I first came to admire Martina Flor’s work when I discovered Lettering vs Calligraphy, a project she worked on with calligrapher Giusseupe Salerno. It continues to be a highly valuable resource that explains two distinct ways of crafting letterforms to new designers. Her latest side project, Letter Collections, features equally delightful letterforms, this time printed on postcards that she's sending to people around the world.
As guest artists at Valencia's Poliniza Street Art Festival in May 2014, Luca Zamoc and Ferran Gisbert spontaneously decided to collaborate on a piece that combines their individual approaches to large-scale painting. The result is "Vipera," a 10-meter long snake that wraps around the wall of the city's Polytechnic University.
Miroslaw Balka is a contemporary Polish sculptor and video artist. His show at Gladstone gallery last year was a confrontation of the natural and mechanical. I loved it.
I'm very big fan of large, intrusive and invasive sculptures. (Gladstone is one of my favorite galleries for that). Upon passing the reception desk at Gladstone you see a large white wall covering what usually shows the soon-to-be-viewed gallery space. As you start to open the door to enter the space you're hit with a wall of sounds made by the rushing water on top of the sculpture to come.
Entering the room you're greeted by two monolithic steel containers that completely dwarf you. Their original context is unknown, but the notion of the machine and its empowering drive to propel is evident.
A loud wall of sound is presented and could be confused for a waterfall if not for the overwhelming containers that sit in front of you. The thick black, oil-like substance that's currently being expelled from two industrial hoses into the two four-sided containers could be representative of many things. Is it oil? Is it another form of industrial waste? Or it is simply water and paint? It's re-circulated to continuously spool the liquid around in a fountain-like motion; gallons upon gallons of it circulate in a never-ending flow.
At this point you can take two positions: either walk around and explore the circulatory system that sits behind, or you stand on the plinth in the center of the two containers 10 feet back. After exploring this, I stood on the plinth and began a somewhat hypnotic experience. You're left with the discourse of nature and mechanized world. The scale and sound work together to focus your energy on the piece and the surrounding sound.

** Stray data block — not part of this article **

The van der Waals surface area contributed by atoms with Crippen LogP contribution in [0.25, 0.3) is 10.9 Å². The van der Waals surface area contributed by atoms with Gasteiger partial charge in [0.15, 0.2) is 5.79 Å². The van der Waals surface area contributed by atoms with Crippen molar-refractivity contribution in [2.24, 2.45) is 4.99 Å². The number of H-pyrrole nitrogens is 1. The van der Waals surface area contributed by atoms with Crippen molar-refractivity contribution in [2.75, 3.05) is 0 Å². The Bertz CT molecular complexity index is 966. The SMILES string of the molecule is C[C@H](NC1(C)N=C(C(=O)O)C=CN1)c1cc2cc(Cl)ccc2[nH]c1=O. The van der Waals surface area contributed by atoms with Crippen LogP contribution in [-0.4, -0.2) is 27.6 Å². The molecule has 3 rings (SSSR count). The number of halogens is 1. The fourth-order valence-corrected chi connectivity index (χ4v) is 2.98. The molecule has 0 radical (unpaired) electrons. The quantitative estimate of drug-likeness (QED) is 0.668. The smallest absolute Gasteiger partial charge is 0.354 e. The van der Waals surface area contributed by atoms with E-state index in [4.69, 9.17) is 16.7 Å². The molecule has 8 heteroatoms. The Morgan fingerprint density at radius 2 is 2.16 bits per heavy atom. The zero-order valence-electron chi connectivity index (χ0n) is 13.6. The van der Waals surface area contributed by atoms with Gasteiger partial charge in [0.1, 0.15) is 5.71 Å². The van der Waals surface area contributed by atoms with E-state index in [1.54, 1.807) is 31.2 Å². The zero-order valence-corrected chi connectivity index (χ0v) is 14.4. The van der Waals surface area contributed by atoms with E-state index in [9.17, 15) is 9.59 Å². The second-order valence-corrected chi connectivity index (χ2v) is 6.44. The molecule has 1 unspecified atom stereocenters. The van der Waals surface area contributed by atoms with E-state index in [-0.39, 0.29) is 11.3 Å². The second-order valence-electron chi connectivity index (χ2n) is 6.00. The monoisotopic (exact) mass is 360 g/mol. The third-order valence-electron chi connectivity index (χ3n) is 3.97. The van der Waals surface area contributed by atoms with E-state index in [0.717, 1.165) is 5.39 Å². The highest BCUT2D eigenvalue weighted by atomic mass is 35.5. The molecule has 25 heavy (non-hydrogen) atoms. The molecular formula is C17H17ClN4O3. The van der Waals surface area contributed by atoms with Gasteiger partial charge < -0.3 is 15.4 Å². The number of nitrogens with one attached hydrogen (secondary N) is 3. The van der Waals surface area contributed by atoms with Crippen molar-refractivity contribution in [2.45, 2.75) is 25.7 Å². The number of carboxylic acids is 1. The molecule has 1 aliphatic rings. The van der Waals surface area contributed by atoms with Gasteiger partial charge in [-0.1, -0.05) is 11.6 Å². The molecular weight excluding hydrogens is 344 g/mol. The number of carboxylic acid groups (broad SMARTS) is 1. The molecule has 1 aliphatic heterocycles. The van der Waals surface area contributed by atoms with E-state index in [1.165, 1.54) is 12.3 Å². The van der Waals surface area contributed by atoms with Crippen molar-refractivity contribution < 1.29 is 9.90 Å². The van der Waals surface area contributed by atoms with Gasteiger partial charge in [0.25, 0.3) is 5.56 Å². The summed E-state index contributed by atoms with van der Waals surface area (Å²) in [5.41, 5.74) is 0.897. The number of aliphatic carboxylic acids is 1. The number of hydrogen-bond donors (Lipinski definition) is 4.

The transformation of something so industrial into this serene environment is something that I really love. You're confused as to what it is and you want to know more, but you're left there, watching and listening intently to the subtleties in the wall of sound and what distinctions come from every rotation of the substance. The confusion with the representation of machine and nature is polarizing; How could something so unnatural be so natural once I close my eyes? It's strong in itss appearance and idea, but upon further reading it only gets deeper—I truly loved this piece (and wish I had done it).
What I love most about these types of shoes is their ability to suspend my knowledge for their creation.
For some time now, paper merchants have been looked upon by designers as an opportunity to produce “print porn." Yes, most are beautiful things in their own right, but what were they beside a designer's wet dream?
This is where the strength of design studio Made Thought’s rebrand and repositioning of paper manufacturer G.F Smith, and more specifically their new Colorplan paper sample book, is brilliant. Not only does it show a level of restraint not shown in many other sample books, but its core value and offerings are evident in every piece. It's paper, and beautiful paper at that, so why not show the paper for what it is? It's a really strong concept that makes you think “I wish I did that,” executed to the utmost perfection of quality. Made Thought truly nailed this.
The effortlessly simple confidence and beauty of the product itself is always prevalent. All the pieces have minimal printing crafted using techniques that are exceptionally gorgeous. From the business card that uses a very traditional piece of craft called paper marquetry to showcase not one or two, but three styles of Colorplan offering at once, the three papers represent three signature aspects of the range: color, weight and embossing.